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College Students Either Studying as Hard as Ever, or Not Hard Enough

Wednesday, May 23, 2012

College is a time for academic inquiry, personal growth, and, of course, studying. But three studies published in the past three years suggest there might be less studying happening on college campuses than there used to be. According to one of them, by economists from the University of California, Santa Barbara, college students today spend about 40 percent less time studying outside of class than they did in 1961.

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Why Increased Immigration is the Solution for America's Ailing Economy

Wednesday, May 23, 2012

A bipartisan group of mayors and business leaders from across the country thinks we need to look at immigration differently. The Partnership for a New American Economy released a new report yesterday that suggests our economic prosperity depends on increasing opportunities for immigrants to enter the United States.

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Why Texting in Class Might Actually Be a Good Thing

Tuesday, May 22, 2012

If you’re a parent, teacher, or student, you probably won’t be surprised by these statistics: In schools that permit cell phones, 71 percent of students text during class. In schools that ban cell phones entirely, the percentage is nearly as high: 58 percent. While we frequently hear teachers and parents complaining about these statistics, not all adults see these numbers as a bad thing. In fact, a small but growing number of educators are exploring how cell phones might be used to help students learn more and learn better.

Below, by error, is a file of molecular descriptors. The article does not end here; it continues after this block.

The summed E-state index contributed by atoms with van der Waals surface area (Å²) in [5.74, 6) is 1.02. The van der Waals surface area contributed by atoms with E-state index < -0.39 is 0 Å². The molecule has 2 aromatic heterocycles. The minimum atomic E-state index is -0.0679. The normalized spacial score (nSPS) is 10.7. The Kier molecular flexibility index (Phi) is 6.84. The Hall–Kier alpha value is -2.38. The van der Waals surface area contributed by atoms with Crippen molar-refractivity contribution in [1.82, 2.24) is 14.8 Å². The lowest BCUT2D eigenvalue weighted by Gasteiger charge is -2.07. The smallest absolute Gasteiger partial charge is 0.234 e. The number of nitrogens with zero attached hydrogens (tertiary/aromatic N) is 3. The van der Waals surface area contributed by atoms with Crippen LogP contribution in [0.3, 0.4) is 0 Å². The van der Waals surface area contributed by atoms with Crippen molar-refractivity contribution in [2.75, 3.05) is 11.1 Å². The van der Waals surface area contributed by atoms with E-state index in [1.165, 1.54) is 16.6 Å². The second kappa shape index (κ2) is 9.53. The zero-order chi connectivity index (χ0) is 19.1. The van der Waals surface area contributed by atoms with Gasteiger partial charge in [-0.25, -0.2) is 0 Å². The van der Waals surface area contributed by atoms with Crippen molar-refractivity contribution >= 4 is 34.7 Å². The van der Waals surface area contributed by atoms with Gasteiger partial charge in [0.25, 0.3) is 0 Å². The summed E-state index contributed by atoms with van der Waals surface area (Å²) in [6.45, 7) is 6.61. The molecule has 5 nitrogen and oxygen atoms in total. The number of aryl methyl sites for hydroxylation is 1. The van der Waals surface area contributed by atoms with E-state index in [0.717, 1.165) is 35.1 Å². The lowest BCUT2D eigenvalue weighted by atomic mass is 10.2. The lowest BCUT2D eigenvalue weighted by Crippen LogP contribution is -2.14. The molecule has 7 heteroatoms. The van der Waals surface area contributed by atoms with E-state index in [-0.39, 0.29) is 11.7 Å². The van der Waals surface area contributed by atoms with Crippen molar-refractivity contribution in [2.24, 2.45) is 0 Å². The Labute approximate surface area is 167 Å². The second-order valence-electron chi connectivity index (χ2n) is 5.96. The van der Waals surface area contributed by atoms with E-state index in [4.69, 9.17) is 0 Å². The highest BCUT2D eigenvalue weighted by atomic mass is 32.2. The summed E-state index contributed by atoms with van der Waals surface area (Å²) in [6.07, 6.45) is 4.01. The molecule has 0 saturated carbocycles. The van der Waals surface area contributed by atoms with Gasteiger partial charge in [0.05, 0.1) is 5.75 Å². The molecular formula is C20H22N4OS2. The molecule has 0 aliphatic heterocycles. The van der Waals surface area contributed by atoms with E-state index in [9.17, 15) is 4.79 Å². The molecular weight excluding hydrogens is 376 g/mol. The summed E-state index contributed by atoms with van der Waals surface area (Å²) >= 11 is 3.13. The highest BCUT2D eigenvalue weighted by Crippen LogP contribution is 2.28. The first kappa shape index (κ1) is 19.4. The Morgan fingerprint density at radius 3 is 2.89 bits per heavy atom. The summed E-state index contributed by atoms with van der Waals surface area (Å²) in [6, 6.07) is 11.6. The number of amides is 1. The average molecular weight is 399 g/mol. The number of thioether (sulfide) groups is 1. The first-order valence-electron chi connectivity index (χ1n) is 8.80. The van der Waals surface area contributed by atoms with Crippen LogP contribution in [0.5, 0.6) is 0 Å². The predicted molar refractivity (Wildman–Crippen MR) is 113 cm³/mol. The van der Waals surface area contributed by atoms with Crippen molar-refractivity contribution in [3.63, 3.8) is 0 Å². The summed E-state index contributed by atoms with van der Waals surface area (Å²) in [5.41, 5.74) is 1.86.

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Over Fifty and Unemployed

Tuesday, May 22, 2012

In study after study, we’re told that the economic recovery is real. But tell that to unemployed Americans over 55. More than half of jobless seniors, about 1.1 million people, have been unemployed for more than six months, up from 23 percent four years ago, according to a government report released last week. But these aren’t just numbers — they’re people all over the country.

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Movie Date: 'What to Expect When You're Expecting'

Friday, May 18, 2012

Babies are cute, but the nine months before they come out aren't usually the best. That's at least true for some of the faux-moms in the new romantic comedy, "What to Expect When You're Expecting." The dads aren't at their most glamorous either, but the film delivers on the comedy of having a kid. Wondering if this pregnancy movie will make a good date? Kristen and Rafer let us in on what to expect out of this ensemble rom-com.

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New Movie Releases: 'The Dictator,' ' What to Expect,' 'Battleship'

Friday, May 18, 2012

There are several movies coming out that are either targeting women, or depicting them in ways that have critics up in arms. They range from the chick flick “What to Expect When You’re Expecting” to the “The Dictator,” which stars Sacha Baron Cohen as a misogynistic totalitarian leader. Rafer Guzman and Kristen Meinzer, The Takeaway's Movie Date team, are here as usual. In addition to hosting the podcast, Rafer is film critic for Newsday and Kristen is the culture producer for The Takeaway.

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Donna Summer: Disco Queen and Uneasy Gay Icon

Friday, May 18, 2012